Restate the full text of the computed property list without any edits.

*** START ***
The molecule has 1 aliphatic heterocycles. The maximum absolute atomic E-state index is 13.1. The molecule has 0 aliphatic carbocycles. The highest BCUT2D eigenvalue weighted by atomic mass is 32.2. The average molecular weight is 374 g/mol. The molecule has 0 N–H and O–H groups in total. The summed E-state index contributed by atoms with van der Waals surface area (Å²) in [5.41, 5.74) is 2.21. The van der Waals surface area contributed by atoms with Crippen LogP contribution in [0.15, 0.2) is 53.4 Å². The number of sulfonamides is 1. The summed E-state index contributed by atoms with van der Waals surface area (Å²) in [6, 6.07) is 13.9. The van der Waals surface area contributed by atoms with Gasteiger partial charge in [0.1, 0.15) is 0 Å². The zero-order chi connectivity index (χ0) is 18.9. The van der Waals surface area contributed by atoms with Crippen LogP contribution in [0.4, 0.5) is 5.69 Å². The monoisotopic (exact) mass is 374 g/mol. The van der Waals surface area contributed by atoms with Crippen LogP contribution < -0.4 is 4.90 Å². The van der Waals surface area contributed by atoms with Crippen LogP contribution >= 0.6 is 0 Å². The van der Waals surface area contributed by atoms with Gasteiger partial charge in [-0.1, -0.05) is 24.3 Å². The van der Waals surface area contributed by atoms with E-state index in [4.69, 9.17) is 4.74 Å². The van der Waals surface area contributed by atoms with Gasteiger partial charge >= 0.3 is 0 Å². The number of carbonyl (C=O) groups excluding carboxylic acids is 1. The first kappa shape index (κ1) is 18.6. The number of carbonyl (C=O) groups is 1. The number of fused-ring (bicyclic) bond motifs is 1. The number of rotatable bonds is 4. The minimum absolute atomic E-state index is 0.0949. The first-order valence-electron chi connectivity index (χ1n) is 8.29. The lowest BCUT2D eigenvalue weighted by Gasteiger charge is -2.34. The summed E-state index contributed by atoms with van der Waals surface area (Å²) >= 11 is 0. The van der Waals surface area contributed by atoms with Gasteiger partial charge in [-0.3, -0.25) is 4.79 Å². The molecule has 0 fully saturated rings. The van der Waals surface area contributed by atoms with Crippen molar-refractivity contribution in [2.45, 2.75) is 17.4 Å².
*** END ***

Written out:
The molecule has 1 aliphatic heterocycles. The maximum absolute atomic E-state index is 13.1. The molecule has 0 aliphatic carbocycles. The highest BCUT2D eigenvalue weighted by atomic mass is 32.2. The average molecular weight is 374 g/mol. The molecule has 0 N–H and O–H groups in total. The summed E-state index contributed by atoms with van der Waals surface area (Å²) in [5.41, 5.74) is 2.21. The van der Waals surface area contributed by atoms with Crippen LogP contribution in [0.15, 0.2) is 53.4 Å². The number of sulfonamides is 1. The summed E-state index contributed by atoms with van der Waals surface area (Å²) in [6, 6.07) is 13.9. The van der Waals surface area contributed by atoms with Gasteiger partial charge in [0.1, 0.15) is 0 Å². The zero-order chi connectivity index (χ0) is 18.9. The van der Waals surface area contributed by atoms with Crippen LogP contribution in [0.4, 0.5) is 5.69 Å². The monoisotopic (exact) mass is 374 g/mol. The van der Waals surface area contributed by atoms with Crippen LogP contribution < -0.4 is 4.90 Å². The van der Waals surface area contributed by atoms with Crippen LogP contribution >= 0.6 is 0 Å². The van der Waals surface area contributed by atoms with Gasteiger partial charge in [-0.1, -0.05) is 24.3 Å². The van der Waals surface area contributed by atoms with E-state index in [4.69, 9.17) is 4.74 Å². The van der Waals surface area contributed by atoms with Gasteiger partial charge >= 0.3 is 0 Å². The number of carbonyl (C=O) groups excluding carboxylic acids is 1. The first kappa shape index (κ1) is 18.6. The number of carbonyl (C=O) groups is 1. The number of fused-ring (bicyclic) bond motifs is 1. The number of rotatable bonds is 4. The minimum absolute atomic E-state index is 0.0949. The first-order valence-electron chi connectivity index (χ1n) is 8.29. The lowest BCUT2D eigenvalue weighted by Gasteiger charge is -2.34. The summed E-state index contributed by atoms with van der Waals surface area (Å²) >= 11 is 0. The van der Waals surface area contributed by atoms with Gasteiger partial charge in [-0.3, -0.25) is 4.79 Å². The molecule has 0 fully saturated rings. The van der Waals surface area contributed by atoms with Crippen molar-refractivity contribution in [2.45, 2.75) is 17.4 Å².